The second biggest error is to put your head in the sand and hope that no one learns about your bad news.  In other words: do nothing.

The third biggest mistake is only to start to work on a potential crisis situation after it has become public

Before the news breaks, you still have some proactive options available:

  • Test key messages
  • Don’t make unrehearsed remarks to the media
  • Don’t assume that because your company has a big name or reputation you will be saved. People will trust you. They won’t
  • Don’t treat the media like the enemy
  • Don’t be reactive instead of proactive. If you are not in control of the story someone else is. Keep ahead of the game. If you initial PR effort simply leads to more rumour and speculation you have not been effective enough
  • Use simple language. Business jargon and arcane acronyms are not simply a turn-off, they create a barrier to your target audience.
  • Don’t assume the truth will out and you will triumph over adversity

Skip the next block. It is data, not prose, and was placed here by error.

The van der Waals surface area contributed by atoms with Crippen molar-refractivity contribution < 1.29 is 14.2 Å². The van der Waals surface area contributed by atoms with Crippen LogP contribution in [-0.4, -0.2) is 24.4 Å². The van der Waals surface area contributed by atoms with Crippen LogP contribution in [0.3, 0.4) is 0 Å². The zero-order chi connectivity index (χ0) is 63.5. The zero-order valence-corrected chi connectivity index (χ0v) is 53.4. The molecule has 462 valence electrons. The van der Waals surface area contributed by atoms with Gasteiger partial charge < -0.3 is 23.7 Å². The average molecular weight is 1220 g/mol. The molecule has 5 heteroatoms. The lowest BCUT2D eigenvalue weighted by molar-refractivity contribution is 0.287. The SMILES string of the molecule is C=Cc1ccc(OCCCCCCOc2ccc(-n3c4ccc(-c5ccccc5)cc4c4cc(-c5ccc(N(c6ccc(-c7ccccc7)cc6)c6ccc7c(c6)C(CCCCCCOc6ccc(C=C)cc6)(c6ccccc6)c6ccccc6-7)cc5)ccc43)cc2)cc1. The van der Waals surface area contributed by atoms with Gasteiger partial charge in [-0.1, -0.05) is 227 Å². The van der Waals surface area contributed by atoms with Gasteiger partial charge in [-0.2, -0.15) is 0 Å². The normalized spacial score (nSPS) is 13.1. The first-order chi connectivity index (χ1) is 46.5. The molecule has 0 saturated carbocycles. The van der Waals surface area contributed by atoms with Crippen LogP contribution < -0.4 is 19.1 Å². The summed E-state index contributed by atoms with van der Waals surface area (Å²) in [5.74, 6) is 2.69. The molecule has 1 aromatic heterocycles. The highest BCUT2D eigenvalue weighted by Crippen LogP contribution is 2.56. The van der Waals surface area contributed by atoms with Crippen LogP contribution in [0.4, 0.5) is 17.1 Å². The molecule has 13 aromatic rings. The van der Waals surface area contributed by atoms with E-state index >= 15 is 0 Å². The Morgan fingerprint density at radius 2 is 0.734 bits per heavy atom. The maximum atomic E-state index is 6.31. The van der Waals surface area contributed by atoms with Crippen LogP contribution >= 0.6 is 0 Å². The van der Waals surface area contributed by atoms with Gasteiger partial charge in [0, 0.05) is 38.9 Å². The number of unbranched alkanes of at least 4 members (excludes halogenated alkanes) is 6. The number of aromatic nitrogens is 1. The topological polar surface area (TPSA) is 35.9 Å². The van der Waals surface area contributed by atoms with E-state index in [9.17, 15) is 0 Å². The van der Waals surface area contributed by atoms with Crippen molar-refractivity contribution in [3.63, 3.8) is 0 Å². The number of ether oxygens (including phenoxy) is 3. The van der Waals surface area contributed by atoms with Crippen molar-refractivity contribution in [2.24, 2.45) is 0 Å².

• Perception is as damaging as reality – deal with it
  • Show empathy…like Richard Branson did when one of his Pendolino trains came off the rails in Cumbria
  • Don’t just issue a written statement. We live in a tele-visual age and people want to see and hear what a spokesperson is saying
  • Don’t over-react and think the story will mean the ruination of your company. Perrier recovered
  • And finally, if incredibly lightning strikes twice don’t just do the same thing all over again and make the same mistakes
  • Learn from the previous media interaction and put right what went wrong before

George Dearsley of Avante Media has worked with HP, The NHS, VW and Shell to name a few.  If you want to talk to George about crisis PR please click on the link or contact Artisan to be passed through.

Crisis, what crisis? Toyota show that even the best get crisis PR wrong.